Convention for the Suppression of Unlawful Acts against the Safety of Civil Aviation

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Convention for the Suppression of Unlawful Acts against the Safety of Civil Aviation
Type Aviation, International criminal law, anti-terrorism
Signed 23 September 1971
Location Montreal, Canada
Effective 26 January 1973
Condition 10 ratifications
Parties 188
Depositary Governments of the United Kingdom, United States, and Russia (originally the Soviet Union)
Languages English, French, Russian, and Spanish

The Convention for the Suppression of Unlawful Acts against the Safety of Civil Aviation (sometimes referred to as the Sabotage Convention or the Montreal Convention) is a multilateral treaty by which states agree to prohibit and punish behaviour which may threaten the safety of civil aviation.

Content[edit]

The Convention does not apply to customs, law enforcement or military aircraft, thus it applies exclusively to civilian aircraft.

The Convention criminalises the following behaviour:

  1. Committing an act of violence against a person on board an aircraft in flight if it is likely to endanger the safety of the aircraft;
  2. destroying an aircraft being serviced or damaging such an aircraft in such a way that renders it incapable of flight or which is likely to endanger its safety in flight;
  3. placing or causing to be placed on an aircraft a device or substance which is likely to destroy or cause damage to an aircraft;
  4. destroying or damaging air navigation facilities or interfering with their operation if it is likely to endanger the safety of aircraft;
  5. communicating information which is known to be false, thereby endangering the safety of an aircraft in flight;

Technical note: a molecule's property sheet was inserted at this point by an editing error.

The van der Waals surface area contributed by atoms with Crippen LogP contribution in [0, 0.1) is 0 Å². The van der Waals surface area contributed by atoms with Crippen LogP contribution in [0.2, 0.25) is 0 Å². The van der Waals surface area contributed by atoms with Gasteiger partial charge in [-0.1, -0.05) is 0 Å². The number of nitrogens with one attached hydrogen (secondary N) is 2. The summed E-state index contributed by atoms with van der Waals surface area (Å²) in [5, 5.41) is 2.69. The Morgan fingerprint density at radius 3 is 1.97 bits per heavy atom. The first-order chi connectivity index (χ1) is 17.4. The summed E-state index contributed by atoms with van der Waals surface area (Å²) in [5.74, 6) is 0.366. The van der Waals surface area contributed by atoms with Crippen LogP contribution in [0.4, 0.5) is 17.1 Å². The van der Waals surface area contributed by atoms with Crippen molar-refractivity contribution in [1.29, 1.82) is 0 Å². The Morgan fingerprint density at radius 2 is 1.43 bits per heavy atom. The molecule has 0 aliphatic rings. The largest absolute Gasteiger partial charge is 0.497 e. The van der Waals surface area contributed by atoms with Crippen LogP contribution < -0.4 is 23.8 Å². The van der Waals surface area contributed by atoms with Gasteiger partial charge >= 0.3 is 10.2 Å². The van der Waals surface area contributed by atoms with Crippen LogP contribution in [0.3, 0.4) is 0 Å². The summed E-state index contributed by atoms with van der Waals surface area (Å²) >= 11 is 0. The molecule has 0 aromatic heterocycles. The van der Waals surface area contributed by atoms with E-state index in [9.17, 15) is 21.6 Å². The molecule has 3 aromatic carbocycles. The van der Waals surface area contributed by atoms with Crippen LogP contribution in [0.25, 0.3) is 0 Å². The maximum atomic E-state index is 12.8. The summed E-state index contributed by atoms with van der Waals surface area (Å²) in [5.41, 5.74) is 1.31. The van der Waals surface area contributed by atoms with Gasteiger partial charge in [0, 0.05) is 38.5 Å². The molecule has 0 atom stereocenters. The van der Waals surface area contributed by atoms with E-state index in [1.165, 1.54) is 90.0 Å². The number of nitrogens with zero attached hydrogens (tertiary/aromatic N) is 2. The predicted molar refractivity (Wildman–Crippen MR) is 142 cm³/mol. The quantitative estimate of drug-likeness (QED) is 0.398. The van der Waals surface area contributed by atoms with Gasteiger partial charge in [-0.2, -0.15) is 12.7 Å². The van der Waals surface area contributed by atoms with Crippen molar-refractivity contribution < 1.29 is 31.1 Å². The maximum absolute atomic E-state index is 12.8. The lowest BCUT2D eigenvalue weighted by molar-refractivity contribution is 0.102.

6. attempting any of 1–5; and
  7. being an accomplice to any of 1–6.

The Convention sets out the principle of aut dedere aut judicare—that a party to the treaty must either (1) prosecute a person who commits one of the offences or (2) send the individual to another state that requests his or her extradition for prosecution of the same crime.

Creation and entry into force[edit]

The Convention was adopted by the International Conference on Air Law at Montreal on 23 September 1971. It came into force on 26 January 1973 after it had been ratified by 10 states. As of 2013, the Convention has 188 state parties.

State parties[edit]

The Convention has 188 state parties, which includes 186 UN members plus the Cook Islands and Niue. The seven UN member states that are not parties to the treaty are:

Former state parties and successions[edit]

Former state parties that were not formally succeeded by any existing state include Czechoslovakia, East Germany, and Yugoslavia. A number of states ratified but have since been succeeded by new states: Serbia ratified as the Federal Republic of Yugoslavia; Russia ratified as the Soviet Union; Belarus ratified as the Byelorussian SSR; and Ukraine ratified as the Ukrainian SSR. Prior to the unification of Yemen, both North and South Yemen had ratified the convention. The Republic of China signed and ratified the agreement; in 1980, the People's Republic of China approved the treaty with a statement that it declared the Republic of China's actions with respect to the convention "null and void".

Protocol[edit]

Protocol for the Suppression of Unlawful Acts of Violence at Airports serving International Civil Aviation
Type Aviation, International criminal law, anti-terrorism
Signed 24 February 1988
Location Montreal, Canada
Effective 6 August 1989
Condition 10 ratifications
Parties 172
Depositary ICAO and the governments of the United Kingdom, United States, and Russia (originally the Soviet Union)
Languages English, French, Russian, and Spanish

On 24 February 1988 in Montreal, the Protocol for the Suppression of Unlawful Acts of Violence at Airports serving International Civil Aviation was signed as a supplement to the Convention.

The Protocol makes it an offence to commit similarly violent, dangerous, or damaging acts in airports that serve civil aviation.

The Protocol came into force on 6 August 1989 and as of March 2014 has been ratified by 173 states, which includes 171 UN member states plus the Cook Islands and Niue. The UN member states that are not parties to the Protocol are the seven states that have not ratified the Convention plus the following 15 states:

See also[edit]

External links[edit]